And what's this, our Vicki is an impressive director now!! How far she has come!

    So yeah... seems like this thread hasn't been updated since yonks, so not sure if anyone is still here... just thought I'd poke in and say hi in case some old friends (or new friends) are still around!
    smile!^_^
    ...and if you felt happy for that small second, wasn't it worth it!

  14. #5594
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    Default Update

    She have accomplished so much in the past year, from being an artist to a mom, then a director and business woman. She finally return to TV after 6 years of hiatus to film Battle Hymn of Tiger Mom" along side Tong Dai Wei, Dong Jie, Pan Hong and her former teacher from Beijing Film Academy.

    She transform herself once again into a mom in Peter Chan upcoming movie, "Dear Child" about a mom quest to rescues her child from sex slave.

    After that, she will become Joan Chen's rival in Stanley Tong upcoming movie. She maybe appear in a French movie...

    Vicki in U-Weekly magazine




    Last edited by bio; 05-23-14 at 01:05 PM.
    Beneath the rule of men entirely great,
    The pen is mightier than the sword.
    Edward Bulwer-Lytton, Richelieu
    English dramatist, novelist, & politician (1803 - 1873)

  15. #5595
    Senior Member yogurtpo3's Avatar
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    Hi BIOGIRL!!! Wow, it's been soooo long!!

    And Vicki is looking stunning as ever!
    I'm so so glad she's started filming again. It was great that she got to pursue other things, but I really missed seeing her onscreen!

    Can't wait for her new works to come out! Oo... and a french movie, that sounds exciting!

    Does she still have an active english fandom? I'm not sure where everyone's gone now (winglin forums isn't still around is it?)...
    smile!^_^
    ...and if you felt happy for that small second, wasn't it worth it!

  16. #5596
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    Thumbs up Vicki's latest movie-Review

    Venice Film Festival (Out of Competition; also in Toronto Film Festival -- Special Presentations)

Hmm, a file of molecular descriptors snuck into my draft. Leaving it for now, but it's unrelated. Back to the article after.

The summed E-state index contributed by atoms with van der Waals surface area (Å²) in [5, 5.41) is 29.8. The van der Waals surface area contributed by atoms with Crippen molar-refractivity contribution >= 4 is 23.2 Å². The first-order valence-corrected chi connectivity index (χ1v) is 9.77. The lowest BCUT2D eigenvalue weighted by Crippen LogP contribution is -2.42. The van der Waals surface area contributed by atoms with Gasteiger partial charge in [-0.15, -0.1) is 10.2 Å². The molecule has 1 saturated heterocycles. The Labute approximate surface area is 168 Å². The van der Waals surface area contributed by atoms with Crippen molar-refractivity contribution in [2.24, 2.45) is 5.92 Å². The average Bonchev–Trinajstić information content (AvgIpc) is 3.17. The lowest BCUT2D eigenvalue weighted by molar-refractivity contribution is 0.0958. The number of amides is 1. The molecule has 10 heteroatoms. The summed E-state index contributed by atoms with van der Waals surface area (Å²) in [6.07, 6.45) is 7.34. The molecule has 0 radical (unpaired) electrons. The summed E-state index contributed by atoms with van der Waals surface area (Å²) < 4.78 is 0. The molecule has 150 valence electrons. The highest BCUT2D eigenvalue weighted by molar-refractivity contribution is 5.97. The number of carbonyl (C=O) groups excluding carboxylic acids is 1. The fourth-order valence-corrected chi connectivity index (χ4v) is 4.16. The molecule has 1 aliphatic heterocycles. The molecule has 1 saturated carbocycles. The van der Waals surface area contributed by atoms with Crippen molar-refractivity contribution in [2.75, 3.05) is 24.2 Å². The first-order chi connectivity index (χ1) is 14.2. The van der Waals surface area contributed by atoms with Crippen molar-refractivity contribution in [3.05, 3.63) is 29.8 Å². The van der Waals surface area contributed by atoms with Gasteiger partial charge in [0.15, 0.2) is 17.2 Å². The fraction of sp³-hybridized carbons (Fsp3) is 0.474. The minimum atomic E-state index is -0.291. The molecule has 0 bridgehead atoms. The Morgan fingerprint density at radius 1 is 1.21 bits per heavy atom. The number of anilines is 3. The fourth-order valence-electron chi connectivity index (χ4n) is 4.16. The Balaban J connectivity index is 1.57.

Kids go missing, parents cry, the plot is somewhat lost but the performances are beautiful
    Venue

    Cast:Huang Bo, Hao Lei, Zhao Wei, Tong Dawei

    Director: Peter Ho-Sun Chan

    Director Peter Ho-Sun Chan casts Huang Bo and Hao Lei as the divorced parents of a kidnapped boy in this drama set in Shenzhen, in southern China

    VENICE -- A divorced couple has to face the horror of their child’s abduction together in the China-Hong Kong co-production Dearest (Qin’ai de), from Hong Kong-born director Peter Ho-Sun Chan. Less a thriller than a drama with melodramatic flourishes, the film’s main aim is to tug at the heartstrings with its true-story premise of people separated from, and then desperately searching for, those they love most. But an unfocused screenplay too often keeps the film’s solid performances from becoming thematically relevant on top of being emotionally hard-hitting. Nonetheless, the headlines-grabbing topic and local star power can only help its commercial prospects at home. After Venice, the film will travel to Toronto where it’ll bow as a Special Presentation.

    In July 2009, Tian Wen-jun (Huang Bo) runs a small convenience store and Internet café in the southern Chinese metropolis of Shenzen, near the border with Hong Kong. Since he’s divorced Lu Xiao-juan (Hao Lei), who has since remarried, he has custody of their son, young Tian Peng (nicknamed Pengpeng). When Wen-jun is distracted by a fight between two costumers, his little boy runs off with his playmates and doesn’t come home again.

    This is the beginning of nightmare lasting years for the parents, who find themselves thrown together again in their shared attempts to find their child, who seems to have just disappeared off the face of the earth. To make matters worse, the divorcees can only turn to each other to share that very specific kind of pain and desperation very few parents know.